Picture of Open Access badges

Discover Open Access research at Strathprints

It's International Open Access Week, 24-30 October 2016. This year's theme is "Open in Action" and is all about taking meaningful steps towards opening up research and scholarship. The Strathprints institutional repository is a digital archive of University of Strathclyde research outputs. Explore recent world leading Open Access research content by University of Strathclyde researchers and see how Strathclyde researchers are committing to putting "Open in Action".


Image: h_pampel, CC-BY

Influence of blade aerodynamic model on the prediction of helicopter high-frequency airloads

Kelly, Mary E. and Brown, Richard (2011) Influence of blade aerodynamic model on the prediction of helicopter high-frequency airloads. Journal of Aircraft, 48 (2). pp. 476-494. ISSN 0021-8669

PDF (Influence of blade rotor aerodynamic model on prediction of helicopter rotor high-frequency airloads)
Brown_RE_Pure_Influence_of_blade_aerodynamic_model_on_prediction_os_helicopter_rotor_high_frequency_airloads_Mar_2011.pdf - Final Published Version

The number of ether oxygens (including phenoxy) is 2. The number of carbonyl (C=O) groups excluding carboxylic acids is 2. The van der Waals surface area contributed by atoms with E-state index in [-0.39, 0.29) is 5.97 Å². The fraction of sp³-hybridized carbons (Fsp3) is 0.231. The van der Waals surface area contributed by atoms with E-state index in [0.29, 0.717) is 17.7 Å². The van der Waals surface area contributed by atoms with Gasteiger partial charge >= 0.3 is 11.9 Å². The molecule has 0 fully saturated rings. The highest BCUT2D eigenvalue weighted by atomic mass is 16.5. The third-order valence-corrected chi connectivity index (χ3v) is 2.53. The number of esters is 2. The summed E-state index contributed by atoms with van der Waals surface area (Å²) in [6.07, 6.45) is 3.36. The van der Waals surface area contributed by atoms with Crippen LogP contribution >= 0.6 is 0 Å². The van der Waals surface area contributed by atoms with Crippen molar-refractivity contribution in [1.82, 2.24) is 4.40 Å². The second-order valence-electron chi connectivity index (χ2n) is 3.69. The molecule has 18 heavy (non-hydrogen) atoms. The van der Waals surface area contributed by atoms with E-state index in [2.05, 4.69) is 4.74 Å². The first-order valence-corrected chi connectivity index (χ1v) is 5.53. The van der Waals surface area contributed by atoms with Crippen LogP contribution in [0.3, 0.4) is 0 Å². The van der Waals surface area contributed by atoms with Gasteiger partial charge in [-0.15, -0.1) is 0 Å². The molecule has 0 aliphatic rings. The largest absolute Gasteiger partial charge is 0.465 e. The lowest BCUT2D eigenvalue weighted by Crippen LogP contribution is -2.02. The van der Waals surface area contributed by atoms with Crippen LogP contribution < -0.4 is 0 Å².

Download (19MB) | Preview


Brown’s vorticity transport model has been used to investigate the influence of the blade aerodynamic model on the accuracy with which the high-frequency airloads associated with helicopter blade–vortex interactions can be predicted. The model yields an accurate representation of the wake structure yet allows significant flexibility in the way that the blade loading can be represented. A simple lifting-line model and a somewhat more sophisticated liftingchord model, based on unsteady thin aerofoil theory, are compared. A marked improvement in the accuracy of the predicted high-frequency airloads of the higher harmonic control aeroacoustic rotor is obtained when the liftingchord model is used instead of the lifting-line approach, and the quality of the prediction is affected less by the computational resolution of the wake. The lifting-line model overpredicts the amplitude of the lift response to blade–vortex interactions as the computational grid is refined, exposing the fundamental deficiencies in this approach when modeling the aerodynamic response of the blade to interactions with vortices that are much smaller than its chord. The airloads that are predicted using the lifting-chord model are relatively insensitive to the resolution of the computation, and there are fundamental reasons to believe that properly converged numerical solutions may be attainable using this approach.